The Carlyle Effect Revisited: Randy’s WOWYs

Updated: January 11, 2018 at 2:04 am by DragLikePull

Photo Credit: Brad Rempel/USA TODAY SPORTS

Back in 2014, I wrote an article about Randy Carlyle’s effect on Corsi for players on the Toronto Maple Leafs.  It was the end of Carlyle’s second full season behind the bench after taking over for Ron Wilson part-way, and it seemed like a good time to reflect on how the coaching change had affected possession.  The conclusion was stark: virtually every player who played for both coaches on the Leafs saw their Corsi fall, usually precipitously, after Carlyle replaced Wilson.  The effect was so strong it could be seen mid-season the year both men coached the Leafs for part of the season.

The Leafs have now finished their first full season with Mike Babcock behind the bench, roughly a year and a half after Toronto decided it was time to move on from the Carlyle era.  Since we’ve now got another coaching change to look at, I thought it would be a good time to revisit the idea and see if the Carlyle effect is apparent in reverse.

I’ve collected the 5v5 shot attempt ratio (or Corsi For %) of every player on the Leafs who played at least 20 games under Randy Carlyle in 2014-15 and at least 20 games under Mike Babcock in 2015-16.  That allows for a quick comparison of how CF% has changed over the previous year.  This method isn’t perfect; there are roster and linemate changes between seasons, as well as differences in deployment.  But it gives us a decent overview.


The change in possession between the two coaches is pretty apparent from this chart:


As you can see, other than Joffrey Lupul, every forward who played under Carlyle in 14-15 and Babcock in 15-16 saw jumps in possession, most of them quite large.  You might argue that most of what we’re seeing here is due to roster changes rather than coaching, but there’s a fairly simple way to test that:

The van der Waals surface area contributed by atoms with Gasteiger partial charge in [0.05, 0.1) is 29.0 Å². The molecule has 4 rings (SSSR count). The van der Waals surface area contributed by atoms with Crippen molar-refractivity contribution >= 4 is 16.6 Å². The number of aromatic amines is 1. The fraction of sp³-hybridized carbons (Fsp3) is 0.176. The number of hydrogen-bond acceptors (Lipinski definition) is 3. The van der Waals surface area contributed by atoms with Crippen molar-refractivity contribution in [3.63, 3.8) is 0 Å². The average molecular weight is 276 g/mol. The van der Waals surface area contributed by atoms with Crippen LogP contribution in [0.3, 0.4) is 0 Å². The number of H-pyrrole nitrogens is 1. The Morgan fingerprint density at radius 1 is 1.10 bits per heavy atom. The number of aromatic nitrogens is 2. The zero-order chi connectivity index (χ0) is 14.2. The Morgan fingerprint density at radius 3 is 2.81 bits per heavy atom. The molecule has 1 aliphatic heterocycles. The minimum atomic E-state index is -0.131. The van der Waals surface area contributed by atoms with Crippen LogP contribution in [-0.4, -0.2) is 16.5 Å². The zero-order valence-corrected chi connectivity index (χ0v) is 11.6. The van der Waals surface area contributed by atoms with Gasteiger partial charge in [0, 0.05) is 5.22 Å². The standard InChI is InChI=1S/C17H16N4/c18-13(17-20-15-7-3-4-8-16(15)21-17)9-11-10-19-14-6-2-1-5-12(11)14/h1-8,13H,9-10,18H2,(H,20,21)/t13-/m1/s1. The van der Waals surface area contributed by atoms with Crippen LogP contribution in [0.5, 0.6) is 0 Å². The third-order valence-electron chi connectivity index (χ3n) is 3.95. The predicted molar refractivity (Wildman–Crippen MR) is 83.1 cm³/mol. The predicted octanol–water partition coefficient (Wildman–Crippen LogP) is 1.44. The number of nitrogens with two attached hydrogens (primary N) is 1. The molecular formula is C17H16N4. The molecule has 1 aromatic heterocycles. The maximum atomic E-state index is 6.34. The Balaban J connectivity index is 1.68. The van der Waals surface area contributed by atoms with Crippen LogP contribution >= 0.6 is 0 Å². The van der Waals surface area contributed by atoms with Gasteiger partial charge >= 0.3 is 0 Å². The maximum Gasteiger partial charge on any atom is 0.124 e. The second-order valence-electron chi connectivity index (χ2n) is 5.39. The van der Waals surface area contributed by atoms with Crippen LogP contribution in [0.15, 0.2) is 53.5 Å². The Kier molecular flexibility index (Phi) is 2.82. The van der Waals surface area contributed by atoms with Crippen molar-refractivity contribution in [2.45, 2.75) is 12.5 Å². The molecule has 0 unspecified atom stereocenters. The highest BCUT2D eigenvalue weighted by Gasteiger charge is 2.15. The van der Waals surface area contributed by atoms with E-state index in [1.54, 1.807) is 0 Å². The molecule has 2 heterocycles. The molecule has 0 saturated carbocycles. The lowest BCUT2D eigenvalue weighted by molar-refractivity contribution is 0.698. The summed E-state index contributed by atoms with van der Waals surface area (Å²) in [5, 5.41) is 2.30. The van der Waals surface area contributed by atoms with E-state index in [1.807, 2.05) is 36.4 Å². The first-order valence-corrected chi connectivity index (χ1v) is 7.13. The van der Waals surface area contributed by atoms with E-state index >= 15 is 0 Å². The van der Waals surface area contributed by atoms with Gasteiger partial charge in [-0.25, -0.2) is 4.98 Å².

What happens when we add in CF% under Peter Horachek, who took over from Carlyle mid-season?


This confirms what we saw in the first chart.  There’s a fairly consistent pattern here of players improving in CF% almost immediately upon Horachek taking over for Carlyle, and then the improvement continues under Babcock.  It certainly looks like Carlyle’s coaching was having a significant negative impact on possession.


We can look at the same numbers for the four defencemen who played at least 20 games under both coaches.


The effect is even more clear here.  Every defenceman who played for both coaches saw large jumps in possession after the coaching change.  Let’s add Horacheck in again:


The result is the same as it was with the forwards: Corsi improves dramatically mid-season once Horachek replaces Carlyle, and then goes up even more when Babcock becomes coach.


I think the charts give a nice visual representation of The Carlyle Effect, but it can be helpful to see the numbers too, so here’s a chart of the difference in Corsi between players who played for both Carlyle and Babcock:

Player Babcock CF% Carlyle CF% DIF
JVR 54.6 41.3 13.3
Bozak 51.6 41.9 9.8
Holland 52.0 42.8 9.2
Gardiner 53.3 44.8 8.5
Polak 49.9 42.3 7.6
Phaneuf 51.3 44.2 7.2
Komarov 53.3 46.5 6.8
Kadri 52.6 49.6 3.0
Rielly 50.0 47.4 2.6
Winnik 49.6 48.3 1.3
Lupul 46.4 46.5 -0.1

The most important thing here is just how big the jumps in Corsi are.  Seven of the eleven players who fit my games played criteria jumped 6.8% or more in possession in just one season.  In fact, the only player who didn’t see a clear increase in their possession under Babcock is Joffrey Lupul, who faced frequent injury problems that made it difficult for him to find his game.

There’s no simple way to average out the effect among the players here because some of their minutes were played together.  But broadly speaking, it’s pretty clear that there’s a very large impact.  In the article that I linked in the opening, I estimated that Carlyle’s negative effect on possession was somewhere in the range of 5-7%.  Over the past couple of years, a lot of people have suggested that I was over-stating the impact, but I think the data I’ve collected here demonstrates that my original estimate was probably pretty fair.

That estimate was based on the difference between Carlyle (a bad coach) and Ron Wilson (a decent coach).  Babcock is better than decent, which is why it’s not too surprising that more than half of the players here saw jumps over 7%.  It’s impossible to positively identify the precise mix of factors leading to the improvements seen here; some of it is due to eliminating Carlyle’s negative effect, some of it is due to adding Babcock’s positive effect, and some is due to lineup changes.  But the overall result is pretty clear and confirms my conclusion from 2014: Randy Carlyle had a significant negative impact on his team from a puck possession standpoint.